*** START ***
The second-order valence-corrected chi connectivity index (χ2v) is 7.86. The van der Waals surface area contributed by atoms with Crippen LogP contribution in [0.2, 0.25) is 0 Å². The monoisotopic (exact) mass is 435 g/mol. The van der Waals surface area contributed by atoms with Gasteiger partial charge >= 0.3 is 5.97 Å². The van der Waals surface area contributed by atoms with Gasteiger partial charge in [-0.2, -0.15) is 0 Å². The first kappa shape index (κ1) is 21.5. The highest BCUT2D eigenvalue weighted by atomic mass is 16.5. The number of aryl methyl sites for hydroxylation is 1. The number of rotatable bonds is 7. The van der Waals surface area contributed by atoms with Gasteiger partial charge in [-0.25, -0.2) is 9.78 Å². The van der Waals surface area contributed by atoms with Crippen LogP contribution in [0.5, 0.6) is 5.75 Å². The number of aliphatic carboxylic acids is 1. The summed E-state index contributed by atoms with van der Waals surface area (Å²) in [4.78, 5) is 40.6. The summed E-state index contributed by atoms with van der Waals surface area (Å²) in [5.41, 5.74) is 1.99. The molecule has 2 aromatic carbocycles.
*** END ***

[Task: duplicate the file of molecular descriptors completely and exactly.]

The second-order valence-corrected chi connectivity index (χ2v) is 7.86. The van der Waals surface area contributed by atoms with Crippen LogP contribution in [0.2, 0.25) is 0 Å². The monoisotopic (exact) mass is 435 g/mol. The van der Waals surface area contributed by atoms with Gasteiger partial charge >= 0.3 is 5.97 Å². The van der Waals surface area contributed by atoms with Gasteiger partial charge in [-0.2, -0.15) is 0 Å². The first kappa shape index (κ1) is 21.5. The highest BCUT2D eigenvalue weighted by atomic mass is 16.5. The number of aryl methyl sites for hydroxylation is 1. The number of rotatable bonds is 7. The van der Waals surface area contributed by atoms with Gasteiger partial charge in [-0.25, -0.2) is 9.78 Å². The van der Waals surface area contributed by atoms with Crippen LogP contribution in [0.5, 0.6) is 5.75 Å². The number of aliphatic carboxylic acids is 1. The summed E-state index contributed by atoms with van der Waals surface area (Å²) in [4.78, 5) is 40.6. The summed E-state index contributed by atoms with van der Waals surface area (Å²) in [5.41, 5.74) is 1.99. The molecule has 2 aromatic carbocycles.